I really do think there are a couple things at play that we need to sort out.
In this gold rush mentality that we’ve been in for the last five years there has been not enough focus on business model quality.
The first is business model construction has been somewhat poor. Facebook very early on, and I’ve been kind of vocal about this, was profitable. I think since 2009 or ’10 we were profitable. So two or three years before we went public. We knew what our margin profile looked like. We knew what our cost structure looked like. We knew what it cost to acquire [users]. We knew what it cost to support those users. We knew how to monetise those users. The very nascent set of things that came together even in our earliest model allowed us to be self sustaining. I would put that in the category of a good business model.
Dropbox just announced that they’re free cash flow positive. I would also put them in the category of a good business model.
I think unfortunately in this gold rush mentality that we’ve been in for the last five years there has been not enough focus on business model quality. So when push comes to shove, there actually aren’t that many great businesses that can go public. Because I think if you’re going to thrive as a public company, it presupposes that you make more money than you spend.
And it’s weird but I think people in Silicon Valley are almost like “Why is that important?”. They don’t appreciate the fact that you have to be self-sufficient and self-sustaining.
Carson: Why has there been such a tolerance for this the last five years?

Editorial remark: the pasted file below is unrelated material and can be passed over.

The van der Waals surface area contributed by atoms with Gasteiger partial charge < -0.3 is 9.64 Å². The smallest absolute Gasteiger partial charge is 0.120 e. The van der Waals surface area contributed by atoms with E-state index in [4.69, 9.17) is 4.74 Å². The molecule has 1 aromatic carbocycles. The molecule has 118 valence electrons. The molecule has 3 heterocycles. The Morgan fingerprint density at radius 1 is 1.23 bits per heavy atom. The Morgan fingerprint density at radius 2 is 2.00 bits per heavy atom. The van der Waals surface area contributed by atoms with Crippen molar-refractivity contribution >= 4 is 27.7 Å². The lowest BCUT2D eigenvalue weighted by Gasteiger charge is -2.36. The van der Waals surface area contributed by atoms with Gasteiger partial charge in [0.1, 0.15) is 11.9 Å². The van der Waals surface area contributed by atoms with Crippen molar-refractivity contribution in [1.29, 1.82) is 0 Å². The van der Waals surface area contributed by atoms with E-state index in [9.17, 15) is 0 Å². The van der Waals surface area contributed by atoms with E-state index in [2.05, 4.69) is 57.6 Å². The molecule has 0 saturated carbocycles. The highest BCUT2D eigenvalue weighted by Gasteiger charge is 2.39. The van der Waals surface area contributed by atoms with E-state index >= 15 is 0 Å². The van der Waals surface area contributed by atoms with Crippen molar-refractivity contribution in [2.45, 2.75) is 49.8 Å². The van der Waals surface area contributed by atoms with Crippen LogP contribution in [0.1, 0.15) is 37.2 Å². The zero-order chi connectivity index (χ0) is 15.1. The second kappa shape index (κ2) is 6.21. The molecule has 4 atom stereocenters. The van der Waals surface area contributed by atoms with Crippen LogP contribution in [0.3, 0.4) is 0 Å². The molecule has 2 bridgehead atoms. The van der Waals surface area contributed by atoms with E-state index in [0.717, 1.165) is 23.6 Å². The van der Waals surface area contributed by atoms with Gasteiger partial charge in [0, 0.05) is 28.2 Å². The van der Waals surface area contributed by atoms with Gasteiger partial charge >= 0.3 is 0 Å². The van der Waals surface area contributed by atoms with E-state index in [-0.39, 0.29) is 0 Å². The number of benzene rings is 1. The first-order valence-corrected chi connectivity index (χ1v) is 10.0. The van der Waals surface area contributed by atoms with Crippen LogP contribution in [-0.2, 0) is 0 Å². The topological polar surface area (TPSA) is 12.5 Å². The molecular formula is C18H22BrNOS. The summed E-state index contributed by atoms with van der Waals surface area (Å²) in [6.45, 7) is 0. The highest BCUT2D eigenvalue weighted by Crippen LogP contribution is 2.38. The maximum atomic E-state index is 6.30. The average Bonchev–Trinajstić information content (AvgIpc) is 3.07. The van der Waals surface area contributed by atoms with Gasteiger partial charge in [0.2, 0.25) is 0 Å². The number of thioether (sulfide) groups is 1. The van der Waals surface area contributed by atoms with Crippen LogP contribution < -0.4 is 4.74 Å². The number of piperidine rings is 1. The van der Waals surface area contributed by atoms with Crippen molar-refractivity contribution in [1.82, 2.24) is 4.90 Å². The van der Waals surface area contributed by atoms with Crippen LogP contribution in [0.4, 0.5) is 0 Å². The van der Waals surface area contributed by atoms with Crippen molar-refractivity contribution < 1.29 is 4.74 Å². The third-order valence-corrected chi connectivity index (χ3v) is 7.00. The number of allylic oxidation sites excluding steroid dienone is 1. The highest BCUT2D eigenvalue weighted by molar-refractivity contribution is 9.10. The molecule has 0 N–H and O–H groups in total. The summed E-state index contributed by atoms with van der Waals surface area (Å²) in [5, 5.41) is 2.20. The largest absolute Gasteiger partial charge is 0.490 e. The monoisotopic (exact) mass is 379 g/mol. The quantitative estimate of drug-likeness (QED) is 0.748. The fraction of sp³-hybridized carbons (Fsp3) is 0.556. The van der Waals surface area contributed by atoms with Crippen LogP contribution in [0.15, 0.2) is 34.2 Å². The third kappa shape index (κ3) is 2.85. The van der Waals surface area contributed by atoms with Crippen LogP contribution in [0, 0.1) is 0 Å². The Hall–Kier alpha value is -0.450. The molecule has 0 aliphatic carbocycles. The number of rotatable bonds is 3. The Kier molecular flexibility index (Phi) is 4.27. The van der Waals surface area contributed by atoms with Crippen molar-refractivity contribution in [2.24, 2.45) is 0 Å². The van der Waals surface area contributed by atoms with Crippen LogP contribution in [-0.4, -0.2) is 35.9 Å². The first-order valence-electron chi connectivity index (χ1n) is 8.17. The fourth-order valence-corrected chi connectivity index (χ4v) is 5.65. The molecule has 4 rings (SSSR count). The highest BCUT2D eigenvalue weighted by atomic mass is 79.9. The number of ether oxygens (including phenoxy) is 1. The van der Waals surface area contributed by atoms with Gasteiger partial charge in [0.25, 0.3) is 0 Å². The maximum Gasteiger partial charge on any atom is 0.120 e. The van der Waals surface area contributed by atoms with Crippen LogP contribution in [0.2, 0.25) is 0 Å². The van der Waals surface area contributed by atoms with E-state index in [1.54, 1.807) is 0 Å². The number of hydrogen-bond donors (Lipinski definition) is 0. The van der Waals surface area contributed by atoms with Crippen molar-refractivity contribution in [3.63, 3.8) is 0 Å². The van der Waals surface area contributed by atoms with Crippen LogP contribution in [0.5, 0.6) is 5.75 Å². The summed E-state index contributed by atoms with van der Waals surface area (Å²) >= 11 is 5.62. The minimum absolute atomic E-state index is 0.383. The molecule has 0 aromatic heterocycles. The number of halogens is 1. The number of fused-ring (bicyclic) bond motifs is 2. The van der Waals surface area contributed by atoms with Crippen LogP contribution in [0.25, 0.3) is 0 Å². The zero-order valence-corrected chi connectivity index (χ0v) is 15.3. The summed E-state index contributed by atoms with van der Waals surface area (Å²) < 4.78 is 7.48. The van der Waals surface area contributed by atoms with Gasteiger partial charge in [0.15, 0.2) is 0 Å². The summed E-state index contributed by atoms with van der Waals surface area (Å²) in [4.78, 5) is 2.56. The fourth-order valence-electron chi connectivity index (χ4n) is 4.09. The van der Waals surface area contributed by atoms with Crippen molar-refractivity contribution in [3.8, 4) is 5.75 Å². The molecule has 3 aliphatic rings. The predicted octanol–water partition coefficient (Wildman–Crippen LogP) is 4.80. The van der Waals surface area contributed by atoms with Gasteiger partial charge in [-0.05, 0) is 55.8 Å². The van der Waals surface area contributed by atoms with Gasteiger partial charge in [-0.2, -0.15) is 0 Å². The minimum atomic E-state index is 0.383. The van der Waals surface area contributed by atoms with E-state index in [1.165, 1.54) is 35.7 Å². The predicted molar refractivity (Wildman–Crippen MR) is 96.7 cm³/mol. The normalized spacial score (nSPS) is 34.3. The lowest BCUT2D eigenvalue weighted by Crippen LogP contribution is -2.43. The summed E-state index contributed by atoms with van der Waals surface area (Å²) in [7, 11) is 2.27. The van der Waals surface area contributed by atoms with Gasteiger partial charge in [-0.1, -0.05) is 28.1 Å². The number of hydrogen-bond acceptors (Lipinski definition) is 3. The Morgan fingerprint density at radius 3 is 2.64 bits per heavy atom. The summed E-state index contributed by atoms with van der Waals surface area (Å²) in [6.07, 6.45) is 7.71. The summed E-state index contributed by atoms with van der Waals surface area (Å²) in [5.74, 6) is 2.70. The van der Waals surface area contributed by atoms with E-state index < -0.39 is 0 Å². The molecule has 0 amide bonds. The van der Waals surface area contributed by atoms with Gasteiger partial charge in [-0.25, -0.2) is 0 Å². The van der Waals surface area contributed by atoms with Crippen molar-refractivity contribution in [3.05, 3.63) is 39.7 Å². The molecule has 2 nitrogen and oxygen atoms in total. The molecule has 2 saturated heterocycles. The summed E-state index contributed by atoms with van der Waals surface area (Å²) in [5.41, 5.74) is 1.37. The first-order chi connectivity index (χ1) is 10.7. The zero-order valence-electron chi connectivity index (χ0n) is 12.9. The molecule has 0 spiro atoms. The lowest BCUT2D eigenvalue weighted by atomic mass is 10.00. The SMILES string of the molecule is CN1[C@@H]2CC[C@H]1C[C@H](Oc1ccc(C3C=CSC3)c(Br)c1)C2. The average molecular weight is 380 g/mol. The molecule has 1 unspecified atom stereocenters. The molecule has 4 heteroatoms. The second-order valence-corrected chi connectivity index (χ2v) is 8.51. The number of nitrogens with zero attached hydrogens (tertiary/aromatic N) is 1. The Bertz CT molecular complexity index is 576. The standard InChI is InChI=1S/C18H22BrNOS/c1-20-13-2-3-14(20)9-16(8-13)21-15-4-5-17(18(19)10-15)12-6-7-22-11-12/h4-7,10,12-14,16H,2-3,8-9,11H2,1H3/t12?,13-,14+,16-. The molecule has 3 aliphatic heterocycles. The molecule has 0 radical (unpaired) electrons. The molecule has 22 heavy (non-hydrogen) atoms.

Palihapitiya:If you look at the ecosystem, entrepreneurs as a class have gotten younger, younger, and younger. They also as a class have become less and less and less experienced.
The good part about that is that you’re unlocking this ability to start a company to so many more people. That’s an amazing positive.
The negative is they’re coming to that job with dramatically less experience than they have ever had. So there needs to be someone around the table that can then help them.
I think that responsibility should be the investor’s. But if the investors themselves are not sophisticated, if they themselves are not putting a lot of their own money to work, if they themselves don’t understand the continuum of capital and how different parts of the capital structures react differently, then they’re basically worthless. They’re not going to give great advice to these entrepreneurs who then need it.
So that is unfortunately the cycle we’re in and we have to break the cycle. And the way that you break the cycle is that the investor class has to become more sophisticated, they have to become more integrated and then they can provide the kind of advice to these increasingly younger entrepreneurs so they can then plan for what has to be a business model that make sense, ideally two or three years before they go public.
Carson: Do you think startups lost sight of the goal of going public the last few years?
Palihapitiya: I think going public should not be a goal and the more that we make it a goal, the less it will be a goal. It’s kind of like, I have three young children and when I tell them to eat vegetables, the last thing they will ever do is eat vegetables. I think it’s just this weird thing where entrepreneurs have a reflexive negative reaction when people are pushing for it. I think you have to view going public for what it is, which is a transitional moment where you can consolidate mindshare and win at an even larger scale.